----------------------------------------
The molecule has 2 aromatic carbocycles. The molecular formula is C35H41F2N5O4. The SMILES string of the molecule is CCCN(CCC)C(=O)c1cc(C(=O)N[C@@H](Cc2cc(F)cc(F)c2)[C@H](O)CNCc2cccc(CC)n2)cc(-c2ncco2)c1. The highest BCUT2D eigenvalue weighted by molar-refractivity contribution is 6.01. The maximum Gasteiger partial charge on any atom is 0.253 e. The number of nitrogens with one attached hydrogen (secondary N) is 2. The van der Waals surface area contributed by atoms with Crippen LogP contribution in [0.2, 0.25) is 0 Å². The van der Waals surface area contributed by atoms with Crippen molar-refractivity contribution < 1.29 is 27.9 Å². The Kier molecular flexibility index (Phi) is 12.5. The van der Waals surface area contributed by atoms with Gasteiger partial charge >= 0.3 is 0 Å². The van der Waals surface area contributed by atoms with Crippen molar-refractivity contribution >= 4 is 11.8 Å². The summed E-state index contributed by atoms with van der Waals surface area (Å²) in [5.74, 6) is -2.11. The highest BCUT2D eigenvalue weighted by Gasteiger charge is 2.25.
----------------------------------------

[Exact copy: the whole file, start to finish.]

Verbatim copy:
The molecule has 2 aromatic carbocycles. The molecular formula is C35H41F2N5O4. The SMILES string of the molecule is CCCN(CCC)C(=O)c1cc(C(=O)N[C@@H](Cc2cc(F)cc(F)c2)[C@H](O)CNCc2cccc(CC)n2)cc(-c2ncco2)c1. The highest BCUT2D eigenvalue weighted by molar-refractivity contribution is 6.01. The maximum Gasteiger partial charge on any atom is 0.253 e. The number of nitrogens with one attached hydrogen (secondary N) is 2. The van der Waals surface area contributed by atoms with Crippen LogP contribution in [0.2, 0.25) is 0 Å². The van der Waals surface area contributed by atoms with Crippen molar-refractivity contribution < 1.29 is 27.9 Å². The Kier molecular flexibility index (Phi) is 12.5. The van der Waals surface area contributed by atoms with Gasteiger partial charge >= 0.3 is 0 Å². The van der Waals surface area contributed by atoms with Crippen molar-refractivity contribution >= 4 is 11.8 Å². The summed E-state index contributed by atoms with van der Waals surface area (Å²) in [5.74, 6) is -2.11. The highest BCUT2D eigenvalue weighted by Gasteiger charge is 2.25.